Rambo: Last Blood is the most violent action film of the year and will please the fans of the franchise.
Rambo: Last Blood is from director Adrian Grunberg (How I Spent My Summer Vacation) and brings back Sylvester Stallone (Rocky) to reprise his role as John Rambo, the character made famous from the 1982 movie First Blood before the franchise was reborn in the Rambo name. We also have starring roles for Yvette Monreal (Lowriders), Oscar Jaenada (The Losers), Sergio Peris-Mencheta (Life Itself) and Paz Vega (Spanglish).
Rambo: Last Blood starts in a very subdued manner with John Rambo (Stallone) living on a ranch with Maria (Barraza) and teenager Gabrielle (Monreal), whom he rescued years ago, raising her as if she was his own daughter. John has built a tunnel system under his ranch, which does give him flashbacks of his time in Vietnam and has always been prepared for the worst, keeping his violent side within. When Gabrielle heads to Mexico in search for her real father, searching for answers, she gets drugged and taken by the Martinez brothers Victor (Jaenada) and Hugo (Peris-Mencheta), who have been running a slave girl ring, keeping the girls captive, drugged and forced into sex. John doesn’t take Gabrielle’s disappearance well and goes in search for her, leading to him unleashing the beast inside him to get his revenge.
Rambo has been a franchise which started with a simple war veteran that struggled to return to civilization, before heading off to missions around the world, constantly looking for a place to redeem himself for his actions. In this story we finally see John look settled, accepting of his past, happy to be dealing with his own nightmares, which does make the story feel like a nice bookend to First Blood. When we dive more into the story, we get to see one man taking on a gang, in a one-man war. If we are honest, we don’t need the John Rambo name attached to get the same effect because we have seen the likes of Jean Claude Van-Damme do this style of stories for years now. We do however get a few throwbacks to John’s strengths, including the trademark bow and arrow, which became even more iconic after Gizmo from Gremlins used it to fight back. The story isn’t afraid to push the limits that many films with a similar plot would hold back on, too, which does make this story feel much darker than most.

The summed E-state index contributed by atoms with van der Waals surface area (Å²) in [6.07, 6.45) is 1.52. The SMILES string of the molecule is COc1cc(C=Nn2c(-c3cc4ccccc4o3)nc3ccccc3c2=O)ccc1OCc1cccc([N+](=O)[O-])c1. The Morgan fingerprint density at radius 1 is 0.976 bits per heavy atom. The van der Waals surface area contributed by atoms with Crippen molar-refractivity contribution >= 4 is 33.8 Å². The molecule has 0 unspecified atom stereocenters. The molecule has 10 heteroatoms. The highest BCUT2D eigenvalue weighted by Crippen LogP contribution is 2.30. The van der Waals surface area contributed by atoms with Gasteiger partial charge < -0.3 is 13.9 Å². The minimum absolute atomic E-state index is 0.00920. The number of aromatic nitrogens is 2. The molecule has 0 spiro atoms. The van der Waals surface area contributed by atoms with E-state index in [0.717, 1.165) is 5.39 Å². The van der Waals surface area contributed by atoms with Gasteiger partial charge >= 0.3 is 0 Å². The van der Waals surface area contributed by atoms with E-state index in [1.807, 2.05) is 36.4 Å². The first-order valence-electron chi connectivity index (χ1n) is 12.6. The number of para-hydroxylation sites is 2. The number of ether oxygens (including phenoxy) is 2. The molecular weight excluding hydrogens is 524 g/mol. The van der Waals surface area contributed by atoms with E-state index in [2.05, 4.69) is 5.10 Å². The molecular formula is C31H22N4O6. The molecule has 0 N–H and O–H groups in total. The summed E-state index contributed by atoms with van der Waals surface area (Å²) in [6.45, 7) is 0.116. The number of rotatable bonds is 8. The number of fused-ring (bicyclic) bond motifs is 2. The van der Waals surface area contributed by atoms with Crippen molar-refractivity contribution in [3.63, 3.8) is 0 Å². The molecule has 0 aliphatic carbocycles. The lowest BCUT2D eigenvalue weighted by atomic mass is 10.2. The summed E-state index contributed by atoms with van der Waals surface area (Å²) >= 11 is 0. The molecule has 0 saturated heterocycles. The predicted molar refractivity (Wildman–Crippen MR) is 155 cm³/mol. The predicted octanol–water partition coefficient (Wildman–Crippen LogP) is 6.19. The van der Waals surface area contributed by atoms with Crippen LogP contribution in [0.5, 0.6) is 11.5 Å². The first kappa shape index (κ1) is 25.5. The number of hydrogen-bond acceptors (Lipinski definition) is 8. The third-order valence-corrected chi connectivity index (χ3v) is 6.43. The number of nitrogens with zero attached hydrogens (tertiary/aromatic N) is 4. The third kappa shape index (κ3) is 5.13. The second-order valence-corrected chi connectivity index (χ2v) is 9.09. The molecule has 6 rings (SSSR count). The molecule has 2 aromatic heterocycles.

When we start looking at the performances in Rambo: Last Blood we must take into account that Sylvester Stallone is 73 years old, and much like how he did in Creed has brought a much-loved character back to the big screen in one of the better outings; even if he does bring his trademark mumbling to the role, he is the highlight of the film. When we start looking at the rest of the performances Oscar Jaenada and Sergio Peris-Mencheta both don’t do anything wrong, but do fill the Mexican gangster stereotypes. Paz Vega is the most wasted performance in the film, not because of what she does, but because the character does seem to get forgotten in the script at times.
Rambo: Last Blood will go down in memory because of the violence in the film, which is easily the most you will see this year in a pure action film, including plenty of traps, paying respect to First Blood, and a very large body count; the blood-soaked wounds will have members of the audience wincing. Overall this is one of the films that the fans of the franchise should be enjoying. It pays enough respect to the previous films without making it feel like a mockery that other franchise films with returning stars have been (I am talking to you, Terminator.) If this does end up being the last Rambo movie, it goes out in a blaze of glory.